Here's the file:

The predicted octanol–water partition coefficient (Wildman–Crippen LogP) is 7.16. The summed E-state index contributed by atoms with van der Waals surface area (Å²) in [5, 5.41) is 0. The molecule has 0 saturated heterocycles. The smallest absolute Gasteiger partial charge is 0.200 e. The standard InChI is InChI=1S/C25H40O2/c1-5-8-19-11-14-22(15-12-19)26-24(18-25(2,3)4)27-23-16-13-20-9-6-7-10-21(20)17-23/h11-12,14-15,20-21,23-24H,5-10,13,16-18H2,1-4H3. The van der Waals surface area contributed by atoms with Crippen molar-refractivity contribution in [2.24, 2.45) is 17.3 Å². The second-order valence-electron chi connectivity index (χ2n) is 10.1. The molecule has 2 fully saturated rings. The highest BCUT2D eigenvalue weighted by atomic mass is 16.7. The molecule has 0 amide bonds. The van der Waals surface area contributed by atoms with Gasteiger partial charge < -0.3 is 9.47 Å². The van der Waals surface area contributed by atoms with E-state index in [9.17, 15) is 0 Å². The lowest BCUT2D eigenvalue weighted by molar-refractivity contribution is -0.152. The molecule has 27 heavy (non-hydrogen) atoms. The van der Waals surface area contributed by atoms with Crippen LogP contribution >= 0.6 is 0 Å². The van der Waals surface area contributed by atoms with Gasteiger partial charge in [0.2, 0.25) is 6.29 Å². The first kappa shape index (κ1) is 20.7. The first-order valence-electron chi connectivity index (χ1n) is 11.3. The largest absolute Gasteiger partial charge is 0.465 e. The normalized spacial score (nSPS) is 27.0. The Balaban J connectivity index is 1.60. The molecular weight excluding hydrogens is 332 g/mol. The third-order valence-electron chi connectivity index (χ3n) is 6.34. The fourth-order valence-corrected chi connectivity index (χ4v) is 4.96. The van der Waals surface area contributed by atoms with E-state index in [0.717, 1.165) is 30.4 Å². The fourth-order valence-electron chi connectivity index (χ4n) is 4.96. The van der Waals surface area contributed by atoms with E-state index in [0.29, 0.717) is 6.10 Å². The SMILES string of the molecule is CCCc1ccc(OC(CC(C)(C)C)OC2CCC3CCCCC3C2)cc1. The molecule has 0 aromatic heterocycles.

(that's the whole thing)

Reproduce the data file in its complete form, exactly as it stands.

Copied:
The predicted octanol–water partition coefficient (Wildman–Crippen LogP) is 7.16. The summed E-state index contributed by atoms with van der Waals surface area (Å²) in [5, 5.41) is 0. The molecule has 0 saturated heterocycles. The smallest absolute Gasteiger partial charge is 0.200 e. The standard InChI is InChI=1S/C25H40O2/c1-5-8-19-11-14-22(15-12-19)26-24(18-25(2,3)4)27-23-16-13-20-9-6-7-10-21(20)17-23/h11-12,14-15,20-21,23-24H,5-10,13,16-18H2,1-4H3. The van der Waals surface area contributed by atoms with Crippen molar-refractivity contribution in [2.24, 2.45) is 17.3 Å². The second-order valence-electron chi connectivity index (χ2n) is 10.1. The molecule has 2 fully saturated rings. The highest BCUT2D eigenvalue weighted by atomic mass is 16.7. The molecule has 0 amide bonds. The van der Waals surface area contributed by atoms with Gasteiger partial charge < -0.3 is 9.47 Å². The van der Waals surface area contributed by atoms with E-state index in [9.17, 15) is 0 Å². The lowest BCUT2D eigenvalue weighted by molar-refractivity contribution is -0.152. The molecule has 27 heavy (non-hydrogen) atoms. The van der Waals surface area contributed by atoms with Crippen LogP contribution >= 0.6 is 0 Å². The van der Waals surface area contributed by atoms with Gasteiger partial charge in [0.2, 0.25) is 6.29 Å². The first kappa shape index (κ1) is 20.7. The first-order valence-electron chi connectivity index (χ1n) is 11.3. The largest absolute Gasteiger partial charge is 0.465 e. The normalized spacial score (nSPS) is 27.0. The Balaban J connectivity index is 1.60. The molecular weight excluding hydrogens is 332 g/mol. The third-order valence-electron chi connectivity index (χ3n) is 6.34. The fourth-order valence-corrected chi connectivity index (χ4v) is 4.96. The van der Waals surface area contributed by atoms with E-state index in [0.717, 1.165) is 30.4 Å². The fourth-order valence-electron chi connectivity index (χ4n) is 4.96. The van der Waals surface area contributed by atoms with E-state index in [0.29, 0.717) is 6.10 Å². The SMILES string of the molecule is CCCc1ccc(OC(CC(C)(C)C)OC2CCC3CCCCC3C2)cc1. The molecule has 0 aromatic heterocycles.